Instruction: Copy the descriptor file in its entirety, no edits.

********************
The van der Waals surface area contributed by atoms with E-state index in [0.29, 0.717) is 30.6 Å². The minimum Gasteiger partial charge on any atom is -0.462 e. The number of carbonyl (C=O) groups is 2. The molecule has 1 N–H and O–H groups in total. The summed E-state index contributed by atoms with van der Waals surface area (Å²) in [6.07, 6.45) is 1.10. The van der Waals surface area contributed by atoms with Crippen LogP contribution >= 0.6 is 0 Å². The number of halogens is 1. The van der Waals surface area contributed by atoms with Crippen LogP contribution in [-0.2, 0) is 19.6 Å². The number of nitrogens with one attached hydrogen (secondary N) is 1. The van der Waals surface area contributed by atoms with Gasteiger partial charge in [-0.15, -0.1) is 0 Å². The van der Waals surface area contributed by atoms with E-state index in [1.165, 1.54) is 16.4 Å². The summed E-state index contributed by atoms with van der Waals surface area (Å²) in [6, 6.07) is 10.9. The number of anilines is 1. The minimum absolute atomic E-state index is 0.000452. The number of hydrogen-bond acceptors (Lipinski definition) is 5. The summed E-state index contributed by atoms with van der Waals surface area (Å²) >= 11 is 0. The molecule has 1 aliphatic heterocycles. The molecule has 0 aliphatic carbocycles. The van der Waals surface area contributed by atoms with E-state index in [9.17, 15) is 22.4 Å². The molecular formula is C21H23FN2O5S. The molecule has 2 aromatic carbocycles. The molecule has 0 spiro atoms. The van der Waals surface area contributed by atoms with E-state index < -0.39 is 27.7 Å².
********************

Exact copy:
The van der Waals surface area contributed by atoms with E-state index in [0.29, 0.717) is 30.6 Å². The minimum Gasteiger partial charge on any atom is -0.462 e. The number of carbonyl (C=O) groups is 2. The molecule has 1 N–H and O–H groups in total. The summed E-state index contributed by atoms with van der Waals surface area (Å²) in [6.07, 6.45) is 1.10. The van der Waals surface area contributed by atoms with Crippen LogP contribution >= 0.6 is 0 Å². The number of halogens is 1. The van der Waals surface area contributed by atoms with Crippen LogP contribution in [-0.2, 0) is 19.6 Å². The number of nitrogens with one attached hydrogen (secondary N) is 1. The van der Waals surface area contributed by atoms with Gasteiger partial charge in [-0.15, -0.1) is 0 Å². The van der Waals surface area contributed by atoms with E-state index in [1.165, 1.54) is 16.4 Å². The summed E-state index contributed by atoms with van der Waals surface area (Å²) in [6, 6.07) is 10.9. The number of anilines is 1. The minimum absolute atomic E-state index is 0.000452. The number of hydrogen-bond acceptors (Lipinski definition) is 5. The summed E-state index contributed by atoms with van der Waals surface area (Å²) >= 11 is 0. The molecule has 1 aliphatic heterocycles. The molecule has 0 aliphatic carbocycles. The van der Waals surface area contributed by atoms with E-state index in [9.17, 15) is 22.4 Å². The molecular formula is C21H23FN2O5S. The molecule has 2 aromatic carbocycles. The molecule has 0 spiro atoms. The van der Waals surface area contributed by atoms with E-state index < -0.39 is 27.7 Å².